We believe that gold will continue to at least hold up this year, if not increase, as the Fed's current hawkish tone does not translate to aggressive action, with the economy slowing more than expected. However, we still see the chance for a decline in equity markets even without an aggressive cut in the monetary stimulus by the Fed, given the currently very high valuations, which could hit gold stocks, even as the gold price itself could remain stable. In general we believe that 2022 is a year to exercise extra caution in investing in gold stocks, especially the riskier juniors.
This week we look at the smaller cap TSXV-listed gold companies, which we define as just above US$200mn in market cap to just below US$100mn in market cap (Figure 4). While there are a few standouts, including Laurion, up 353% over the past 12 months, Labrador, up 75% and Amarillo, up 32%, the rest of the group has made either marginal gains or losses (Figure 5). Laurion, operating the Ishkoday project in Thunder Bay, Ontario, saw two main periods of gains over the past year, first following the announcement of a 10,000 m drill program in April 2021, and the second following strong drill results in September and November 2021. The stock trades at by far the high price to book ratio of the group, at 33.2x (Figure 8), and with no consensus target, there is currently no gauge for how much longer its current momentum is expected to continue (Figure 9). The other major gainer, Labrador Gold, which is part of the current surge in gold exploration in Newfoundland, has been driven by strong drilling results over the past year, including 129 g/t over 1.2 m and 277 g/t over 0.5 m (Figure 6). Labrador trades at a 2.9x price to book, a moderate level versus the rest of the group, and has no target price, so as with Laurion, there is no clear outline of upside to its fundamental value by the market.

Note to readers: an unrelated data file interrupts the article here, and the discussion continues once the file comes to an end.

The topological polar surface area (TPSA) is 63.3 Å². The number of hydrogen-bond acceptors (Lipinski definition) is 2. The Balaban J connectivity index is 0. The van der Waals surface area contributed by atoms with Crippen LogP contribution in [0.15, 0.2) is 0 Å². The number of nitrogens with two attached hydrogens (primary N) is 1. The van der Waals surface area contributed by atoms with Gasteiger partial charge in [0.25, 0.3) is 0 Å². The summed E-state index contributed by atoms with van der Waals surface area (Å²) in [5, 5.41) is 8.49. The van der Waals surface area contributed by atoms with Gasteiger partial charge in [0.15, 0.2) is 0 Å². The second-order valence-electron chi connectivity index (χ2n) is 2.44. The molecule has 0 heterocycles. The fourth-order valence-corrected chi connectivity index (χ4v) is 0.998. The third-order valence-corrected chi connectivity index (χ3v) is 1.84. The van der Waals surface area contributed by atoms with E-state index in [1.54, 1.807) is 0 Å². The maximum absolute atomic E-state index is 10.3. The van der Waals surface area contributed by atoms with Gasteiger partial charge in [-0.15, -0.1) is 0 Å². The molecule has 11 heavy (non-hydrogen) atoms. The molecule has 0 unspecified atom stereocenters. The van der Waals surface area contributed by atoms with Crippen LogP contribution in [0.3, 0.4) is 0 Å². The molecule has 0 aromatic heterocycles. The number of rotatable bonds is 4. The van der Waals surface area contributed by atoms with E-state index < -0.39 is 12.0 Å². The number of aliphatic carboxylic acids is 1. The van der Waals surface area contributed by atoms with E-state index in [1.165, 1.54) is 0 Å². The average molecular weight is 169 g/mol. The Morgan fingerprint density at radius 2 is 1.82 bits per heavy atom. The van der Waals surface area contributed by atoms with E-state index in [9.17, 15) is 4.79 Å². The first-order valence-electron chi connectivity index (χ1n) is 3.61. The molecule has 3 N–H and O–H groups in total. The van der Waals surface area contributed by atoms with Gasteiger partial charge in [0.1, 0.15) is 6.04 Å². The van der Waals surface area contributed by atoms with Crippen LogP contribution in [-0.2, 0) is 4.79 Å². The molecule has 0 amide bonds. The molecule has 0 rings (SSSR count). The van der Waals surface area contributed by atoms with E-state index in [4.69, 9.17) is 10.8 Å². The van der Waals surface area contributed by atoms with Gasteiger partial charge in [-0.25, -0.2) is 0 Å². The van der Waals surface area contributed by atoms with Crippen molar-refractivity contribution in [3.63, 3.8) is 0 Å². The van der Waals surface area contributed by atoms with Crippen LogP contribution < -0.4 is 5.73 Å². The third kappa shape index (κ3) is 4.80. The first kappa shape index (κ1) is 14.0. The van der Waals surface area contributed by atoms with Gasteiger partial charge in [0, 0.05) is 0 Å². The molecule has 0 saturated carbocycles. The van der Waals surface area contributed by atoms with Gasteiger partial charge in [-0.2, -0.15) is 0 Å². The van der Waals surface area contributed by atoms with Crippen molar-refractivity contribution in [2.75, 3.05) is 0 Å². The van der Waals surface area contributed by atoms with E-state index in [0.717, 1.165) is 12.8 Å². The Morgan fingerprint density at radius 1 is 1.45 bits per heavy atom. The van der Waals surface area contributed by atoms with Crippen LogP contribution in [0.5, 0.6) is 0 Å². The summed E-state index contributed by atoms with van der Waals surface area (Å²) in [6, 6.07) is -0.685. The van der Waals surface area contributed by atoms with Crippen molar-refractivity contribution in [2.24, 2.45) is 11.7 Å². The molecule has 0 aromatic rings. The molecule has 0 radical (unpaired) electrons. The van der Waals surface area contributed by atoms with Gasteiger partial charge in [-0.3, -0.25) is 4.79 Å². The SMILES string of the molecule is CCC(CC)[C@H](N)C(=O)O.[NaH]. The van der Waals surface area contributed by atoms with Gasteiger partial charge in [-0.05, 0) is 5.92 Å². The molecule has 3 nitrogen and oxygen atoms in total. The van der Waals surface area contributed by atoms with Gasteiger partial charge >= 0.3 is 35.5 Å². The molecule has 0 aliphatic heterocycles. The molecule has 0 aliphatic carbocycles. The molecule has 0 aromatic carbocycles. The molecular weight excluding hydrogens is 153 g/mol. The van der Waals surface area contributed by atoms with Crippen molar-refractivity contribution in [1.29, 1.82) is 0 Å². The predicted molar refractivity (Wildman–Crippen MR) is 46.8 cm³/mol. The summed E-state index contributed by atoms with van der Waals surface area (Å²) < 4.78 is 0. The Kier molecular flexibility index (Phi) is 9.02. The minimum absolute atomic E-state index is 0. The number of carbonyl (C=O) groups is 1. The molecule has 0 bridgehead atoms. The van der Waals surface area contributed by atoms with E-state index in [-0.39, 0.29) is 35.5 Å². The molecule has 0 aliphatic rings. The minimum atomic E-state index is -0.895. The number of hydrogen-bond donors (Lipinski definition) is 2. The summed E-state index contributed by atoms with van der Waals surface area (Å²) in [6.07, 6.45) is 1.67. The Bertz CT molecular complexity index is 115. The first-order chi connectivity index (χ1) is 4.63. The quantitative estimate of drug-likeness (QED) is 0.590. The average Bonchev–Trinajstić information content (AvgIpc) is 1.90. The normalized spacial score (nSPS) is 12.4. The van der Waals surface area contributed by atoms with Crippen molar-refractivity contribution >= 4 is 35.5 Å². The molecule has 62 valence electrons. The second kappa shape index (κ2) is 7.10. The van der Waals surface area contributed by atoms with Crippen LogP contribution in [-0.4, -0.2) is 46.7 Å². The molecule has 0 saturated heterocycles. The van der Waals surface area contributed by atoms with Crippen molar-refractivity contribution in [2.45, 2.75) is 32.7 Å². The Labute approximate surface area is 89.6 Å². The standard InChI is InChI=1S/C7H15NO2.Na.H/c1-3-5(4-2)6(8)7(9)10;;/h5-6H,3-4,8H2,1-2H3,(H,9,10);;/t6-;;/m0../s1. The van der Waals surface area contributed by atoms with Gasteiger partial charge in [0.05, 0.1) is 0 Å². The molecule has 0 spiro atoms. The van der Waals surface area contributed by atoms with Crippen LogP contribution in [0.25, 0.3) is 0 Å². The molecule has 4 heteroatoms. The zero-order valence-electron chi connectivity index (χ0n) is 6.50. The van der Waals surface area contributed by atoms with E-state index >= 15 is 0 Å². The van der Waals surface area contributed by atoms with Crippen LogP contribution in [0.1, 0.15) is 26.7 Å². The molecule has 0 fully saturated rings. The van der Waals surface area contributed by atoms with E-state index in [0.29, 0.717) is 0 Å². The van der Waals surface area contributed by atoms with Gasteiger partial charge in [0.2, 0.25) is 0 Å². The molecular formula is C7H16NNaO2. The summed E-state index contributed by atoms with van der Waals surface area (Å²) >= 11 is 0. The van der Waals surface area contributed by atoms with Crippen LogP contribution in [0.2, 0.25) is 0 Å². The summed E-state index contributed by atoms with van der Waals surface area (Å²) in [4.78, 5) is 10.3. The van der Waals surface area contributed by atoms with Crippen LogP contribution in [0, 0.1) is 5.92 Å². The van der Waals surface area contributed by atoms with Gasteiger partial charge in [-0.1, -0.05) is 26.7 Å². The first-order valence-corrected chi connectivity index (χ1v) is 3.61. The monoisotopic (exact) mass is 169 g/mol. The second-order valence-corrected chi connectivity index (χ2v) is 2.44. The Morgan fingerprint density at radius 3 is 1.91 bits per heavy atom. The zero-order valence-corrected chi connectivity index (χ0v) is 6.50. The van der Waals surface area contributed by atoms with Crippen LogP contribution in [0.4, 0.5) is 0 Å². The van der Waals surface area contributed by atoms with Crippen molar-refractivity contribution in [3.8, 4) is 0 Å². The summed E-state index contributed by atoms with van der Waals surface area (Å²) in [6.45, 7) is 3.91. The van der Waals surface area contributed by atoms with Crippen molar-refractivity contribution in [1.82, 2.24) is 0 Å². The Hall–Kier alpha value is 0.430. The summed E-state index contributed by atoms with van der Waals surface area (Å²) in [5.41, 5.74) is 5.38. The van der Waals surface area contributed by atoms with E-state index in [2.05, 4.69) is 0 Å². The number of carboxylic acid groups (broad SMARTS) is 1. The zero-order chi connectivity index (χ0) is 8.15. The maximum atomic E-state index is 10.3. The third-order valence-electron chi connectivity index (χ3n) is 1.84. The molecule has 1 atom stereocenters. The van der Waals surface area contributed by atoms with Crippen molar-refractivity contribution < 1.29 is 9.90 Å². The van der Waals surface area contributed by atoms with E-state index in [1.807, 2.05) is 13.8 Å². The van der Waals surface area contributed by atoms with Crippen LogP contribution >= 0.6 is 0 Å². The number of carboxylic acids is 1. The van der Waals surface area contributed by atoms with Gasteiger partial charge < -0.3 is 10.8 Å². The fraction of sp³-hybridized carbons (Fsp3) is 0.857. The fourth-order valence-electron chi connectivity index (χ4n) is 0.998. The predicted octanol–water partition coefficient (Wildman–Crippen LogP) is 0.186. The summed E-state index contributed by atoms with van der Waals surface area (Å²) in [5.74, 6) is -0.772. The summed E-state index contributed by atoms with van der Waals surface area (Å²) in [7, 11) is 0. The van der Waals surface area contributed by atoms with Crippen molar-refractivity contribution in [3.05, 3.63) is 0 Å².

The rise in Amarillo, which operates two projects in Brazil, development stage Posse Gold and exploration stage Lavras Do Sul, was driven by its acquisition by Hochschild in November 2021. Cerrado Gold, listed in February 2021, has gained 12%, operating the Minera Don Nicolas mine in Argentina, which recently entered production and the Monte Do Carmo mine in Brazil, at the PEA stage. Although Cerrado has the second highest P/B ratio of the group at 9.4x, its market cap is just 14% of the NPV for Monte De Carmo outlined in its PEA (Figure 6), and it has 136% upside to its consensus target. Bonterra Resources gained just 5% for the year, as an increase in its M&I Resources by 78% and Inferred Resources by 27% for its Urban Barry project in 2021 compared to 2019 offset much of the downward pressure on the sector but was not enough to propel the stock forward. The stock trades at an EV/Resource of CAD$43.1/oz Au, towards the higher-end of the small caps with resource estimates (Figure 7), and at a moderate P/B of 4.3x, with 167% upside to its target price. Collective Mining was newly listed on the TSXV in 2021 and is down -2% since its listing in May 2021, with drilling results from exploration of its Guayables project in Colombia enough to just support the stock near its listing price, but not enough to drive gains. It trades at a relatively high 6.4x P/B and has no consensus target price.